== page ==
Conscience and cowardice are really the same thing.

Conscience and cowardice are really the same thing.

I never take any notice of what common people say, and I never interfere with what charming people say.

I never take any notice of what common people say, and I never interfere with what charming people say.

TRASH TALK: HISTORY IN ASSEMBLAGE
Jim Condron

June 7 to November 10, 2019

Opening Reception: Friday, June 7, 2019
5 - 9 PM during Art Loop

Trash Talk: History in Assemblage, explores the ephemeral and oftentimes overlooked materials of life that one chooses to give significance to and collect. Working in the modern mode of assemblage inspired by twentieth-century artists such as John Chamberlain, Pablo Picasso, and Marcel Duchamp, Baltimore artist Jim Condron follows the tradition of using found and unconventional materials.

Over 40 sculptures and mixed media work incorporate traditional materials like paint, metal, and wood with repurposed animal fur, foam, and trash. These combined materials prompt feelings of nostalgia, remorse, and repression simultaneously with ideas of chance, revival, and vitality.

Applying titles the same way he assembles materials, Condron ascribes each piece with a textual fragment from a story that adds to the works' rhetoric, rather than naming or defining it. They contain phrases from literature that resonate with the artist, appropriated from an array of great authors such as Don DeLillo, James Salter, Anton Chekhov, Nikolai Gogol, Oscar Wilde, Hunter Thompson, Kurt Vonnegut, Ernest Hemmingway, Henry Miller, and Anais Nin.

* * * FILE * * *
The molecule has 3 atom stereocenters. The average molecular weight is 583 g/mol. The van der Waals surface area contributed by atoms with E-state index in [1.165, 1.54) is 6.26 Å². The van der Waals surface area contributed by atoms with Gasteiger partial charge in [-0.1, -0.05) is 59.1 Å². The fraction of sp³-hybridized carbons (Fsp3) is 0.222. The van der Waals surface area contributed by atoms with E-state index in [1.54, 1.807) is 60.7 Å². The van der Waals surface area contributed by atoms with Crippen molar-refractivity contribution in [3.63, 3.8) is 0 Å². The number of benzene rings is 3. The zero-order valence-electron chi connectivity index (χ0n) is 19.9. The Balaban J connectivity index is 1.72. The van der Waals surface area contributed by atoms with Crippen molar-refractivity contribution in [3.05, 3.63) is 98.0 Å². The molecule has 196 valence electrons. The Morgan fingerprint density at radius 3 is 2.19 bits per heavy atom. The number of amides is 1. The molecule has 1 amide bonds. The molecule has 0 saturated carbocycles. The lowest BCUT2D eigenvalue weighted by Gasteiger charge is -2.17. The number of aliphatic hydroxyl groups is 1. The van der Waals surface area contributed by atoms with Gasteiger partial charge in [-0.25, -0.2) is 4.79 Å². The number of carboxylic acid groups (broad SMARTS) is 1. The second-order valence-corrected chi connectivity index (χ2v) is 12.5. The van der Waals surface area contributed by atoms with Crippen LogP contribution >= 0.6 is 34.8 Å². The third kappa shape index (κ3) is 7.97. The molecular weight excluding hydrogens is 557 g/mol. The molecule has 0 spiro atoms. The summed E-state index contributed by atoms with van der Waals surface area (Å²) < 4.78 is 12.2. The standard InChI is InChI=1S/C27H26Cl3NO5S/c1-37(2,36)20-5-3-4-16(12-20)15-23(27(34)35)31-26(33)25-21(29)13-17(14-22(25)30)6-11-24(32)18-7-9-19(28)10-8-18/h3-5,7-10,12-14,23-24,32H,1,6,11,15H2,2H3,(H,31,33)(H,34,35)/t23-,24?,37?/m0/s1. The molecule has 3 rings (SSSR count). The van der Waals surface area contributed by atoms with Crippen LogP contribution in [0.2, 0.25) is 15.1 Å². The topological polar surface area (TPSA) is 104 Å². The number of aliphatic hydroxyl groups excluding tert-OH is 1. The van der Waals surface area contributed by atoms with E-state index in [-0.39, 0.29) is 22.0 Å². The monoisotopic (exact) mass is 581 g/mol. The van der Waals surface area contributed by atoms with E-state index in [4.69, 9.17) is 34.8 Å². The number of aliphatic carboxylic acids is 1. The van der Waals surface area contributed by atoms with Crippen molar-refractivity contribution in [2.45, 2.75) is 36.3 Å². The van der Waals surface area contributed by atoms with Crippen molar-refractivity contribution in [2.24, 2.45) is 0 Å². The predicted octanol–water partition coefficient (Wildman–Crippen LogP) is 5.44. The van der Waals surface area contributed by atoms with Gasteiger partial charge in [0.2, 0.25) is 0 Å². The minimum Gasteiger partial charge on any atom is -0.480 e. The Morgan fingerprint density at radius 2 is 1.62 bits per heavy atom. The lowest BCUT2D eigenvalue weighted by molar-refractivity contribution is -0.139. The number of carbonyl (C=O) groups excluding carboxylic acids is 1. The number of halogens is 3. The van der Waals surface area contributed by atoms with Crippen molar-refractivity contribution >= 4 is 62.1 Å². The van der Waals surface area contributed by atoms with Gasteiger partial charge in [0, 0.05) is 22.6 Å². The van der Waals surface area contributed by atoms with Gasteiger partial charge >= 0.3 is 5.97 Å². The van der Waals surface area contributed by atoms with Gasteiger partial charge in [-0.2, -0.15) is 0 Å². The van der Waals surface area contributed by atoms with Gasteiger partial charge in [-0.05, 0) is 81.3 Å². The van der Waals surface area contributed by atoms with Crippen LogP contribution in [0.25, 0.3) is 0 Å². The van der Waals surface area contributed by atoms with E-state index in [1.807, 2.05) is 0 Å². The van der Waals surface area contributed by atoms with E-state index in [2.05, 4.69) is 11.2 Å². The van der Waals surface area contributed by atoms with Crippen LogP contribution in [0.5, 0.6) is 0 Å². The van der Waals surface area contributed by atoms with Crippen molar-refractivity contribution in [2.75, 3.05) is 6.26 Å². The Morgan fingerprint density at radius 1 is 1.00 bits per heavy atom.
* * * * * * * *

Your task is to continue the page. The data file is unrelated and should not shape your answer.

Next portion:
Works such as, She started a new job for which she was radically overqualified and underpaid give viewers a better sense of Condron's humor, operating in tandem with the intimacy of personal memory. Lite Brite pegs, relics of the mid-twentieth century, are resurrected to be in conversation with organic materials like wool and felt. Condron rescues otherwise abandoned objects and materials and imbues them with purpose. In this process of "reincarnation", Condron breathes new life into his salvaged objects and transforms the irreverent and irreclaimable into the ineffable. His paintings are richly layered and teeming with vibrant swathes of color. They evoke a certain feeling of pride in the visual attempt to capture the fleetingness of creative mania.

Jim Condron is a recipient of the Pollock-Krasner Foundation Grant in 2017 and earned his MFA at the Hoffberger School of Painting at the Maryland Institute College of Art. He holds a BA in Art and English from Colby College. In addition, he has studied at the New York Studio School of Drawing, Painting, and Sculpture. He has exhibited in galleries and museums both nationally and internationally and his works are held in corporate, university, public, and private collections around the world. He currently serves on the faculty at Loyola University.

-Michelle Dao, Curatorial Assistant